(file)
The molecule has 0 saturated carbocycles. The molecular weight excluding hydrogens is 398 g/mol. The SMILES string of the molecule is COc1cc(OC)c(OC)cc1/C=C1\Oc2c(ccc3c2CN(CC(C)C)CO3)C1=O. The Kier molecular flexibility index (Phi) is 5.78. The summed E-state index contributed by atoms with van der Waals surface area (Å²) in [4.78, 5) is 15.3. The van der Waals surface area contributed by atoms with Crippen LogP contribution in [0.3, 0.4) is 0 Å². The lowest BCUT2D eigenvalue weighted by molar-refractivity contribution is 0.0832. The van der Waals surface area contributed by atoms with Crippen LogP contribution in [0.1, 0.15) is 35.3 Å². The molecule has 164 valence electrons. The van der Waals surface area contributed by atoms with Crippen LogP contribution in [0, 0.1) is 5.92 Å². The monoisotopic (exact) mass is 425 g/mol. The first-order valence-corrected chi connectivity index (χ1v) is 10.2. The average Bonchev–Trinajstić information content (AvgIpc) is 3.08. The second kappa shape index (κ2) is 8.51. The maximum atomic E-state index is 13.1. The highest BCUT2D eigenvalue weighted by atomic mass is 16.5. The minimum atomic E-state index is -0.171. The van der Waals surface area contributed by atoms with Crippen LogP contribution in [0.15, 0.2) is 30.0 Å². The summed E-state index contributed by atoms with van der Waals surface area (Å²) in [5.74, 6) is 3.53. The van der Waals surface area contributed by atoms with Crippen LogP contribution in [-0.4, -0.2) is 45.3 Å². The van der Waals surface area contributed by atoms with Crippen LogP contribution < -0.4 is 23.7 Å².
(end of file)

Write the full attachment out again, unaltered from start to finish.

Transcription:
The molecule has 0 saturated carbocycles. The molecular weight excluding hydrogens is 398 g/mol. The SMILES string of the molecule is COc1cc(OC)c(OC)cc1/C=C1\Oc2c(ccc3c2CN(CC(C)C)CO3)C1=O. The Kier molecular flexibility index (Phi) is 5.78. The summed E-state index contributed by atoms with van der Waals surface area (Å²) in [4.78, 5) is 15.3. The van der Waals surface area contributed by atoms with Crippen LogP contribution in [0.3, 0.4) is 0 Å². The lowest BCUT2D eigenvalue weighted by molar-refractivity contribution is 0.0832. The van der Waals surface area contributed by atoms with Crippen LogP contribution in [0.1, 0.15) is 35.3 Å². The molecule has 164 valence electrons. The van der Waals surface area contributed by atoms with Crippen LogP contribution in [0, 0.1) is 5.92 Å². The monoisotopic (exact) mass is 425 g/mol. The first-order valence-corrected chi connectivity index (χ1v) is 10.2. The average Bonchev–Trinajstić information content (AvgIpc) is 3.08. The second kappa shape index (κ2) is 8.51. The maximum atomic E-state index is 13.1. The highest BCUT2D eigenvalue weighted by atomic mass is 16.5. The minimum atomic E-state index is -0.171. The van der Waals surface area contributed by atoms with Crippen LogP contribution in [0.15, 0.2) is 30.0 Å². The summed E-state index contributed by atoms with van der Waals surface area (Å²) in [5.74, 6) is 3.53. The van der Waals surface area contributed by atoms with Crippen LogP contribution in [-0.4, -0.2) is 45.3 Å². The van der Waals surface area contributed by atoms with Crippen LogP contribution < -0.4 is 23.7 Å².